[CS-FSLUG] How Apple makes products difficult -- and expensive -- to repair

Tim Young Tim.Young at LightSys.org
Sat Nov 3 12:20:38 CDT 2012

I have never used this stuff, but...

Or make your own...? http://www.youtube.com/watch?v=D2l9fKVTICw

Somehow I would think the think-geek stuff would be the way to go...

     - Tim

Ps.  I did a field-repair on a cellphone using fingernail polish as a 
glue.  It was non-conductive, but I had the wires touching that 
needed to be connected.  I told the guy to take his phone to a shop 
upon returning home and have it fixed properly.  I never heard from 
him again, so have no clue about the rest of the story.  But the 
phone worked for the 3 days that we were in the boonies.

On 11/3/2012 11:30 AM, davidm at hisfeet.net wrote:
> In this connection, I'm trying to get some old cell phones working to be
> useable as mp3 players as 'give aways' to Indian people. (Put a New
> testament or other gospel material on it in an Indian language, and give
> it to an illiterate family to take home with them.) Problem is replacing
> the batteries: They are often not available, or very expensive.
> Soldering connections to the old connectors is difficult, because they are
> 'laid in plastic' which melts as soon as you tryn to solder to the metal
> against it.  I'm thinking of a gelatinous, conductive glue. Does such a
> thin exist? and if it doesn't any ideas how to use existing materials to
> get the same results?
> David McMullen
>> Heh heh.  As a missionary, I have also pulled apart a lot of stuff to
>> fix.  I am sure I am nowhere near as experienced in field repair as
>> David McMullen is,  but I do know a bit about pulling things apart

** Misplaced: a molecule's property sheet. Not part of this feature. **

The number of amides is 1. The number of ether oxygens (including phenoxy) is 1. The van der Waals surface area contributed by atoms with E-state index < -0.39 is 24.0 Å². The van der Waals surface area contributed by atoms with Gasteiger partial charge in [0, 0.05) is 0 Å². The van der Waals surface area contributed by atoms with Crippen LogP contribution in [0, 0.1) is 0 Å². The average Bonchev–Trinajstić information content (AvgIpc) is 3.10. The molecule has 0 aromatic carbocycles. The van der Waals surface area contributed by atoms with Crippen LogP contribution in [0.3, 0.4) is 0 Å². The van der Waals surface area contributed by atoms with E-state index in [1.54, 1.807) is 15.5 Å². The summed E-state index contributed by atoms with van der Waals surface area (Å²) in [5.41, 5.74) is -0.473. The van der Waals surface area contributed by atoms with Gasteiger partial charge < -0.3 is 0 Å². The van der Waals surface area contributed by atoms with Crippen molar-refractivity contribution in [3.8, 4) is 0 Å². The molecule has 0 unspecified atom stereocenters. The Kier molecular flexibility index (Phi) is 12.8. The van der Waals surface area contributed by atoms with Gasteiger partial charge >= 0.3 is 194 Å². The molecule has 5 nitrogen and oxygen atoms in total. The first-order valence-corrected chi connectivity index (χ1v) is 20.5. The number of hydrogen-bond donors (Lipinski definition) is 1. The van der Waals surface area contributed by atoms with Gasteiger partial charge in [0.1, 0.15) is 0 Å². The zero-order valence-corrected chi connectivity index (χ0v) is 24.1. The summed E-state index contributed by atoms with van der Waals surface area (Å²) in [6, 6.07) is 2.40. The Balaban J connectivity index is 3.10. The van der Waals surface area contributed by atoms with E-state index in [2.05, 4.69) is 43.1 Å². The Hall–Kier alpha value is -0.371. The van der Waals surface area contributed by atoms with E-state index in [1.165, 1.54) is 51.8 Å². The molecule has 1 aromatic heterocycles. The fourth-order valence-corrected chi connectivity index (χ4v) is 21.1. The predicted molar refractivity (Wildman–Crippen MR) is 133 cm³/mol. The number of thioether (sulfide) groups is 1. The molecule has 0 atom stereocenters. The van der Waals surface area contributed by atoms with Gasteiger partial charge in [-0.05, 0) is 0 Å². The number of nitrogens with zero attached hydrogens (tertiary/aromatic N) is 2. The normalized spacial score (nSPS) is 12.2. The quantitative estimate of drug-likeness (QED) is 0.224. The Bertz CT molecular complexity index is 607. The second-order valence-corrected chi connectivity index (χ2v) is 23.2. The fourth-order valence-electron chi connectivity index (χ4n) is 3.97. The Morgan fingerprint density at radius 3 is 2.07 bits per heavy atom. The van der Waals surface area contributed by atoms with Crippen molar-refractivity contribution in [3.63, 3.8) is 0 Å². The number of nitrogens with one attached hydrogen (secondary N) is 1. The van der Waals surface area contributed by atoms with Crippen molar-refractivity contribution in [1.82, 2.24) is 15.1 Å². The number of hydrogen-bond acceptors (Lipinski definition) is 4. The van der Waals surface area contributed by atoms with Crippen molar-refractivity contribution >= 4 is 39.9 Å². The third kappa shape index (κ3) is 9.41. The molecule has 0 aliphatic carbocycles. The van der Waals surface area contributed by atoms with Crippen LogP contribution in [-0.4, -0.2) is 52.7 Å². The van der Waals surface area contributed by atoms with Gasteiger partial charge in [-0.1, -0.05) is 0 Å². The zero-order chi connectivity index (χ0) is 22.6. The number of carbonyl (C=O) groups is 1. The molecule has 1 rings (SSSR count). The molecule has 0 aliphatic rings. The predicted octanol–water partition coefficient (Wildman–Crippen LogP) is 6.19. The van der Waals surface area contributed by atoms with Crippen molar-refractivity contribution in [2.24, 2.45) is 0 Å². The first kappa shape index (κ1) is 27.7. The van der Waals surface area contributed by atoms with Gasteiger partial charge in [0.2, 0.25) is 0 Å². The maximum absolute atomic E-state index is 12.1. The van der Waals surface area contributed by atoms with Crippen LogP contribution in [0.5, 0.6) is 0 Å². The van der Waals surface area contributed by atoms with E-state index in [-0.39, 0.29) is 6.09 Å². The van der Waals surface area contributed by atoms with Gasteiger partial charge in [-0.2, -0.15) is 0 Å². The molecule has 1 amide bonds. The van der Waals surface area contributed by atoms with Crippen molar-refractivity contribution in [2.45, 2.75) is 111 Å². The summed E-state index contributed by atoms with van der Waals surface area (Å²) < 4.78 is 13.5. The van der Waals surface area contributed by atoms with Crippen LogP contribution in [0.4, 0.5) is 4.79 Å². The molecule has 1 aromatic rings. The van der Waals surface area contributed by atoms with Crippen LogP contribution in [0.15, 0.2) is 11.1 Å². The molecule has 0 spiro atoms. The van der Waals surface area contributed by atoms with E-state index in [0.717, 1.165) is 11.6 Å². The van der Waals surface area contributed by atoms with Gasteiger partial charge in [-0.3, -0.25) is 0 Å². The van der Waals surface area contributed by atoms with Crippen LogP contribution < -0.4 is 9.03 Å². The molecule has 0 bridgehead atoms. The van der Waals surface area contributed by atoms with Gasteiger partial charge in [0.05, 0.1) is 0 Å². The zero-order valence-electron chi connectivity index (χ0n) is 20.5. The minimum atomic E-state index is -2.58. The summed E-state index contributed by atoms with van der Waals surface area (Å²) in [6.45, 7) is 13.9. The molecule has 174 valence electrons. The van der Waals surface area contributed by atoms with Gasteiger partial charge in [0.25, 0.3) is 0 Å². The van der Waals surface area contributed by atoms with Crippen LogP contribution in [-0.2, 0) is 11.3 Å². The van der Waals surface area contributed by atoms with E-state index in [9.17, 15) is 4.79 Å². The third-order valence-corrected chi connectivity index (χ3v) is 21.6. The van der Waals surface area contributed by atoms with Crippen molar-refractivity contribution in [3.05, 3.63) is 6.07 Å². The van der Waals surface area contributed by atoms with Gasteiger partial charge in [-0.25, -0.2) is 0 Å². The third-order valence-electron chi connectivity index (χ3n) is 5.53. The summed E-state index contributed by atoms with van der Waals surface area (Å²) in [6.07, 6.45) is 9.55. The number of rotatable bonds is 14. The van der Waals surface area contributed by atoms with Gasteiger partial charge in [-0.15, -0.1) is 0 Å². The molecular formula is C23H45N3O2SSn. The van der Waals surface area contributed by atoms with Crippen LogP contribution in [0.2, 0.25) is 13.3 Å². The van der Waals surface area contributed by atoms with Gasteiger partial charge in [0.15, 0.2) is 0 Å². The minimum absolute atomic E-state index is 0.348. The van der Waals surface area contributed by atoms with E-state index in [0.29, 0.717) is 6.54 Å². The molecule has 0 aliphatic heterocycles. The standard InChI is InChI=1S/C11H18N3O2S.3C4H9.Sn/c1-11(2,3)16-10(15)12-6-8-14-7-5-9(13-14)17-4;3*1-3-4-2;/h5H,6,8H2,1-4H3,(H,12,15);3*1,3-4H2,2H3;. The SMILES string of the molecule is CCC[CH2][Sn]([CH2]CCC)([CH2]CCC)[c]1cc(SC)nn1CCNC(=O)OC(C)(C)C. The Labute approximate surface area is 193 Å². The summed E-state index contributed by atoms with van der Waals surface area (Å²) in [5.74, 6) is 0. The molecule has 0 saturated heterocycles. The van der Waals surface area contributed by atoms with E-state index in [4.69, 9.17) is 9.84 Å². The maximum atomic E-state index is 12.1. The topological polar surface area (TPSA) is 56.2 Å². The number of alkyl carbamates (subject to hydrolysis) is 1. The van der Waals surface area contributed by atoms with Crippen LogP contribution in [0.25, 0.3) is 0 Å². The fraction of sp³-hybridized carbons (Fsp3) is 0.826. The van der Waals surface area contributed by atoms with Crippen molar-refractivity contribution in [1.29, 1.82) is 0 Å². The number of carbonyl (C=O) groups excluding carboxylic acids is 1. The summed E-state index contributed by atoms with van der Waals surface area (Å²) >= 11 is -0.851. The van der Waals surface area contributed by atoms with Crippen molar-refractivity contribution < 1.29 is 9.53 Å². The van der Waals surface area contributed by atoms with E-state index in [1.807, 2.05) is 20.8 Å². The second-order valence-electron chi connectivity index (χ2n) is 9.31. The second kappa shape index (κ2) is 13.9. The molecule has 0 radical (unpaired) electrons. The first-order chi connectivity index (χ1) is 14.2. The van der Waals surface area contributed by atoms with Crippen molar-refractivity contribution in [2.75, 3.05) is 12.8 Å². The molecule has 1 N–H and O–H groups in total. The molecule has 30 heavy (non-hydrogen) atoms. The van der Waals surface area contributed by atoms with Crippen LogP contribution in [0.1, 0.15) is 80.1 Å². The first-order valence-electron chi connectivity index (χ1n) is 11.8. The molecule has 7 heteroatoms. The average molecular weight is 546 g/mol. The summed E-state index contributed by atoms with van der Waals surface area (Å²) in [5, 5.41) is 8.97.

>> and fixing it.
>> I think the key to the complaint is that they are talking about
>> "devices."  When I am pulling apart a cellphone or mp3 player, the
>> more "device-like" they are, the more they are designed to be thrown
>> away.  Most computers, on the other hand, are designed for longer
>> lifetimes and more upgrade potential.
>> If you look at netbooks, you will find that a surprising number of
>> them are non upgradable.  Usually the drive is removable in some
>> manner or other, but lots of them have the RAM soldered into them.
>> This is just one of the many issues I have with the current trend
>> towards device-ifying the workplace.  The BYOD (Bring Your Own
>> Device) philosophy that many organizations are stepping into, where
>> people bring their own iPad, netbook, or whatever, and plug it into
>> the corporate network, has so many issues with it.  I think it is a
>> place that the workforce will go to for a bit, but hopefully quickly
>> revert back from.
>> Anyway... Getting off the old soapbox...
>> It is not just Apple who does this.  Most "devices" are being made to
>> be a lot less repairable, simply because it is often much more
>> expensive overall to make them that way.  The vendors for many of
>> these things would prefer that the device be replaced every year or
>> so instead of remaining around for 5 or 6 years.  I have some
>> household appliances that my grandfather left for me when he died.
>> Some of these things are 25+ years old and are still going strong.
>> I can see both sides.  A 25-year old cellphone would be, what, the
>> size of a shoe-box?  I helped someone upgrade their DSL connection
>> from a 128k modem to a 1.5MB connection.  Yes, 128K.  The phone
>> company was trying to figure out how to force the upgrade because
>> they only had one techie who was old enough to know how to maintain
>> the equipment needed to keep that old monster running.  The
>> organization was spending over $120 a month for their connection, and
>> upgrading them to 1.5 MB cost them $50 a month because it was using
>> main-stream equipment  / functionality.
>> Anyway.  It is not just Apple.  Most vendors do it in one form or
>> other, especially on the "devices".  :)
>> On 11/2/2012 8:32 PM, Fred A. Miller wrote:
>>> How Apple makes products difficult -- and expensive -- to repair
>>> <http://ct.zdnet.com/clicks?t=1157373632-f09aff1f3240c763b781087d83996fa3-bf&brand=ZDNET&s=5>
>>> Gallery: In recent years, Apple has attracted a lot of criticism
>>> for making devices that are difficult to repair, and complicated to
>>> recycle. Let's take a look at why.
>>> <http://ct.zdnet.com/clicks?t=1157373633-f09aff1f3240c763b781087d83996fa3-bf&brand=ZDNET&s=5>
>>> --
>>> Socialism is to communism as seduction is to rape. -- George Putnam.
>>> _______________________________________________
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